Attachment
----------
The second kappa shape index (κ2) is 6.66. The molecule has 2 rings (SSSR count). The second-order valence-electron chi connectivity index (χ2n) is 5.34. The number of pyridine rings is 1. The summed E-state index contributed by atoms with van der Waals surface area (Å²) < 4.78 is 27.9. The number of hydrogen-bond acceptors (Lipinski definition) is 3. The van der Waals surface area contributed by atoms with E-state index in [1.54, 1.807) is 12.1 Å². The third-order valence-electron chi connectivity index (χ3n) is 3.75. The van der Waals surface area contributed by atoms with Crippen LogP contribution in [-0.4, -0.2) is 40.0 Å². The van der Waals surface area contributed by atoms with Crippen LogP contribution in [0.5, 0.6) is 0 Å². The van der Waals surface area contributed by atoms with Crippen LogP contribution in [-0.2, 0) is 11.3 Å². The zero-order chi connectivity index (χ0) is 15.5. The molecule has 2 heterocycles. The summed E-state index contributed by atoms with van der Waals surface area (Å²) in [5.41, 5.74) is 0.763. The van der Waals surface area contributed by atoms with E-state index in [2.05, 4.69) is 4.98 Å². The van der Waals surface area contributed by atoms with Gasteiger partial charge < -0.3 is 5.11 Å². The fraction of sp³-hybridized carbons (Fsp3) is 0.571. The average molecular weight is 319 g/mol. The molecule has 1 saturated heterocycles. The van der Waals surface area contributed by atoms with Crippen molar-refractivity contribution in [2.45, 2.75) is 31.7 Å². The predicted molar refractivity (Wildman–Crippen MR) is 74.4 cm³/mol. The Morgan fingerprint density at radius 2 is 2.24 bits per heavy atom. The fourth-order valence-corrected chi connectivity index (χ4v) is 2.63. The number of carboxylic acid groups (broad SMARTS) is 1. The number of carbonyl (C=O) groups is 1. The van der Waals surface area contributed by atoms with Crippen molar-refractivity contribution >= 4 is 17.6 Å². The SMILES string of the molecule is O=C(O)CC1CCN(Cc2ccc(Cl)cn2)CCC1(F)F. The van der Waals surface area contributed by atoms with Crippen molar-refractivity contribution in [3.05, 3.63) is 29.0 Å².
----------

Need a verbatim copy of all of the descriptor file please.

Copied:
The second kappa shape index (κ2) is 6.66. The molecule has 2 rings (SSSR count). The second-order valence-electron chi connectivity index (χ2n) is 5.34. The number of pyridine rings is 1. The summed E-state index contributed by atoms with van der Waals surface area (Å²) < 4.78 is 27.9. The number of hydrogen-bond acceptors (Lipinski definition) is 3. The van der Waals surface area contributed by atoms with E-state index in [1.54, 1.807) is 12.1 Å². The third-order valence-electron chi connectivity index (χ3n) is 3.75. The van der Waals surface area contributed by atoms with Crippen LogP contribution in [-0.4, -0.2) is 40.0 Å². The van der Waals surface area contributed by atoms with Crippen LogP contribution in [0.5, 0.6) is 0 Å². The van der Waals surface area contributed by atoms with Crippen LogP contribution in [-0.2, 0) is 11.3 Å². The zero-order chi connectivity index (χ0) is 15.5. The molecule has 2 heterocycles. The summed E-state index contributed by atoms with van der Waals surface area (Å²) in [5.41, 5.74) is 0.763. The van der Waals surface area contributed by atoms with E-state index in [2.05, 4.69) is 4.98 Å². The van der Waals surface area contributed by atoms with Gasteiger partial charge < -0.3 is 5.11 Å². The fraction of sp³-hybridized carbons (Fsp3) is 0.571. The average molecular weight is 319 g/mol. The molecule has 1 saturated heterocycles. The van der Waals surface area contributed by atoms with Crippen molar-refractivity contribution in [2.45, 2.75) is 31.7 Å². The predicted molar refractivity (Wildman–Crippen MR) is 74.4 cm³/mol. The Morgan fingerprint density at radius 2 is 2.24 bits per heavy atom. The fourth-order valence-corrected chi connectivity index (χ4v) is 2.63. The number of carboxylic acid groups (broad SMARTS) is 1. The number of carbonyl (C=O) groups is 1. The van der Waals surface area contributed by atoms with Crippen molar-refractivity contribution >= 4 is 17.6 Å². The SMILES string of the molecule is O=C(O)CC1CCN(Cc2ccc(Cl)cn2)CCC1(F)F. The van der Waals surface area contributed by atoms with Crippen molar-refractivity contribution in [3.05, 3.63) is 29.0 Å².